Radioactive decay, or radioactivity, is basically a process in which an unstable nucleus loses energy by the emission of radiation in the form of a particle.
This is more of a physics concept than a basic chemistry concept, but it is very relevant for chemists.
Not all atoms that exist are stable, some are what you could call “not meant to be”. Most of the matter that we see is made up of combinations of protons, neutrons that are stable (stable atoms, specifically, stable nuclei). But other combinations of neutrons and protons give rise to unstable nuclei, that eventually fall apart. This is the basis of radioactivity in simple terms.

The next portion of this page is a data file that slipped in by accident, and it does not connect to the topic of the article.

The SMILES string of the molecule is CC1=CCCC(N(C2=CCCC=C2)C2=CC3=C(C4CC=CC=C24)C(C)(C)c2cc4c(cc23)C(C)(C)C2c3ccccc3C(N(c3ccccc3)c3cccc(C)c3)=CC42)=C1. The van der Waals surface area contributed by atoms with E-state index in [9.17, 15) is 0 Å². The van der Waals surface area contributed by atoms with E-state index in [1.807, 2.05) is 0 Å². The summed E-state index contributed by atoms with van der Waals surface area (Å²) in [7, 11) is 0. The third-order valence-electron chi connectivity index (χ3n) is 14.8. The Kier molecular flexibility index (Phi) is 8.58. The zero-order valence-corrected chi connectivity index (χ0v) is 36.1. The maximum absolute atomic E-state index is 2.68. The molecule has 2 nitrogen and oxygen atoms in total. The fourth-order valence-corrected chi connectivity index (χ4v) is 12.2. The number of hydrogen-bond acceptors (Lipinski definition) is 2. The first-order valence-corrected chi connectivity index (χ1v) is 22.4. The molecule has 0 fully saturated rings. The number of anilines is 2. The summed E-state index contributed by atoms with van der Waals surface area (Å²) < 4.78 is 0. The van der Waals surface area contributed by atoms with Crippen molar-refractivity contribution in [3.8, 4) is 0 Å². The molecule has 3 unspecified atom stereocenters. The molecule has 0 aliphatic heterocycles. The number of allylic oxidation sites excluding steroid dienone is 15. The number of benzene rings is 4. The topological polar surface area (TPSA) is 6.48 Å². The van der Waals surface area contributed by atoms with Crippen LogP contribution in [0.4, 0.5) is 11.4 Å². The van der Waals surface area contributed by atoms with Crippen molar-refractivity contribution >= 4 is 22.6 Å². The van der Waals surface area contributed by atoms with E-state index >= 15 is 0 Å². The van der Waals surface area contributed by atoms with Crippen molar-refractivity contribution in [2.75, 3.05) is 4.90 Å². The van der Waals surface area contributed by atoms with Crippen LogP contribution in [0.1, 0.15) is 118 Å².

During the decomposition of these unstable atoms, energy is released in the form of particles. This release of energy can be detected, and it is what we call radiation. When this process takes place, a new nucleus is formed, and therefore, a new atom. This new atom can be also unstable and keep releasing radiation until it turns into an stable atom, which no longer emits energy as radiation.